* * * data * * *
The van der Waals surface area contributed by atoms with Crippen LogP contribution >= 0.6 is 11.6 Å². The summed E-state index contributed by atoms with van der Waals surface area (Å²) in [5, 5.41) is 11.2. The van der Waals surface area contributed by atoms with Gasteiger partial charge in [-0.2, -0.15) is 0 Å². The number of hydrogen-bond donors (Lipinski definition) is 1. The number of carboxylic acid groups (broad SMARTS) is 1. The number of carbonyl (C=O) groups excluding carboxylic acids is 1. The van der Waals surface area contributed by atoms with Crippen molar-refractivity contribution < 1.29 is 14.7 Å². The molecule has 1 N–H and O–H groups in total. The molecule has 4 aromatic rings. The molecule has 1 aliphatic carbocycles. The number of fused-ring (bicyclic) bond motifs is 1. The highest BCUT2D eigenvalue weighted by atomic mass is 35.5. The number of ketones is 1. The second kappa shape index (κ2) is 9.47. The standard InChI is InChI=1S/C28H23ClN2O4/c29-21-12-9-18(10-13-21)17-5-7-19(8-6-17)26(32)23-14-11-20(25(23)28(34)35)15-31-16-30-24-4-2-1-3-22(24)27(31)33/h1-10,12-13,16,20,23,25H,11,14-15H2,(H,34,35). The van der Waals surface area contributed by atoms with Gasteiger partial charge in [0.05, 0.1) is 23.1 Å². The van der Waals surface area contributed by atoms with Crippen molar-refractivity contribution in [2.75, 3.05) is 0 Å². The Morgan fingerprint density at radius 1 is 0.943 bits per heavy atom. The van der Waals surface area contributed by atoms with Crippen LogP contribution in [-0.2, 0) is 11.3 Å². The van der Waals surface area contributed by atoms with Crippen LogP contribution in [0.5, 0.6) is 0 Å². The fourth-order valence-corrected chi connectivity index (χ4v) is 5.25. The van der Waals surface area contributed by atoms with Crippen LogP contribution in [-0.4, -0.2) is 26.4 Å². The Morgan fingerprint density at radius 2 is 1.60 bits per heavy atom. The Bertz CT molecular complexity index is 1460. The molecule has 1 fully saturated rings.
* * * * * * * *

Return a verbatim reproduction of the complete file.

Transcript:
The van der Waals surface area contributed by atoms with Crippen LogP contribution >= 0.6 is 11.6 Å². The summed E-state index contributed by atoms with van der Waals surface area (Å²) in [5, 5.41) is 11.2. The van der Waals surface area contributed by atoms with Gasteiger partial charge in [-0.2, -0.15) is 0 Å². The number of hydrogen-bond donors (Lipinski definition) is 1. The number of carboxylic acid groups (broad SMARTS) is 1. The number of carbonyl (C=O) groups excluding carboxylic acids is 1. The van der Waals surface area contributed by atoms with Crippen molar-refractivity contribution < 1.29 is 14.7 Å². The molecule has 1 N–H and O–H groups in total. The molecule has 4 aromatic rings. The molecule has 1 aliphatic carbocycles. The number of fused-ring (bicyclic) bond motifs is 1. The highest BCUT2D eigenvalue weighted by atomic mass is 35.5. The number of ketones is 1. The second kappa shape index (κ2) is 9.47. The standard InChI is InChI=1S/C28H23ClN2O4/c29-21-12-9-18(10-13-21)17-5-7-19(8-6-17)26(32)23-14-11-20(25(23)28(34)35)15-31-16-30-24-4-2-1-3-22(24)27(31)33/h1-10,12-13,16,20,23,25H,11,14-15H2,(H,34,35). The van der Waals surface area contributed by atoms with Gasteiger partial charge in [0.05, 0.1) is 23.1 Å². The van der Waals surface area contributed by atoms with Crippen molar-refractivity contribution in [2.75, 3.05) is 0 Å². The Morgan fingerprint density at radius 1 is 0.943 bits per heavy atom. The van der Waals surface area contributed by atoms with Crippen LogP contribution in [-0.2, 0) is 11.3 Å². The van der Waals surface area contributed by atoms with Crippen LogP contribution in [0.5, 0.6) is 0 Å². The fourth-order valence-corrected chi connectivity index (χ4v) is 5.25. The van der Waals surface area contributed by atoms with Crippen LogP contribution in [-0.4, -0.2) is 26.4 Å². The Morgan fingerprint density at radius 2 is 1.60 bits per heavy atom. The Bertz CT molecular complexity index is 1460. The molecule has 1 fully saturated rings.